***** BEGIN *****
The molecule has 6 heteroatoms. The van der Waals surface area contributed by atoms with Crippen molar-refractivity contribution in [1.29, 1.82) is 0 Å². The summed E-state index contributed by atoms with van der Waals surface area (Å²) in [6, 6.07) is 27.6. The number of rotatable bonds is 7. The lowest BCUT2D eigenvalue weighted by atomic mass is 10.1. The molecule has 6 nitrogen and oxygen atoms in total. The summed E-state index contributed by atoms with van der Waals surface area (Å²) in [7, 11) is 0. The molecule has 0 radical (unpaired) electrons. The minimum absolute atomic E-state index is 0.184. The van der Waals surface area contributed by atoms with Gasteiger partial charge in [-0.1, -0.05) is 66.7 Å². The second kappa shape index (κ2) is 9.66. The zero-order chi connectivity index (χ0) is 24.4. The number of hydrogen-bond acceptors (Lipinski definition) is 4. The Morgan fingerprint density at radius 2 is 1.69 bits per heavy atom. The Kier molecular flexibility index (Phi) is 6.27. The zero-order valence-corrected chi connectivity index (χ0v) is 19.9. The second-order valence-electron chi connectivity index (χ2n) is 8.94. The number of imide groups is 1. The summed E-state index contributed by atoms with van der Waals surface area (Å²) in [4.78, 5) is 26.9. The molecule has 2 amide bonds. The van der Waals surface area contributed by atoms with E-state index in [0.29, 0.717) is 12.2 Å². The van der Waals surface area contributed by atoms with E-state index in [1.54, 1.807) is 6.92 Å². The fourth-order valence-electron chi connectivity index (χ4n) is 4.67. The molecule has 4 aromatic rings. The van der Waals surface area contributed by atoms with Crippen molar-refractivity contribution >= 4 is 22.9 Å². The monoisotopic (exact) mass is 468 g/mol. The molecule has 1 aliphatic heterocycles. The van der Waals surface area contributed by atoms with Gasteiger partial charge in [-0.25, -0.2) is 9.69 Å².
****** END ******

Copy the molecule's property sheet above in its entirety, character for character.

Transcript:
The molecule has 6 heteroatoms. The van der Waals surface area contributed by atoms with Crippen molar-refractivity contribution in [1.29, 1.82) is 0 Å². The summed E-state index contributed by atoms with van der Waals surface area (Å²) in [6, 6.07) is 27.6. The number of rotatable bonds is 7. The lowest BCUT2D eigenvalue weighted by atomic mass is 10.1. The molecule has 6 nitrogen and oxygen atoms in total. The summed E-state index contributed by atoms with van der Waals surface area (Å²) in [7, 11) is 0. The molecule has 0 radical (unpaired) electrons. The minimum absolute atomic E-state index is 0.184. The van der Waals surface area contributed by atoms with Gasteiger partial charge in [-0.1, -0.05) is 66.7 Å². The second kappa shape index (κ2) is 9.66. The zero-order chi connectivity index (χ0) is 24.4. The number of hydrogen-bond acceptors (Lipinski definition) is 4. The Morgan fingerprint density at radius 2 is 1.69 bits per heavy atom. The Kier molecular flexibility index (Phi) is 6.27. The zero-order valence-corrected chi connectivity index (χ0v) is 19.9. The second-order valence-electron chi connectivity index (χ2n) is 8.94. The number of imide groups is 1. The summed E-state index contributed by atoms with van der Waals surface area (Å²) in [4.78, 5) is 26.9. The molecule has 2 amide bonds. The van der Waals surface area contributed by atoms with E-state index in [0.29, 0.717) is 12.2 Å². The van der Waals surface area contributed by atoms with E-state index in [1.54, 1.807) is 6.92 Å². The fourth-order valence-electron chi connectivity index (χ4n) is 4.67. The molecule has 4 aromatic rings. The van der Waals surface area contributed by atoms with Crippen molar-refractivity contribution >= 4 is 22.9 Å². The monoisotopic (exact) mass is 468 g/mol. The molecule has 1 aliphatic heterocycles. The van der Waals surface area contributed by atoms with Gasteiger partial charge in [-0.25, -0.2) is 9.69 Å².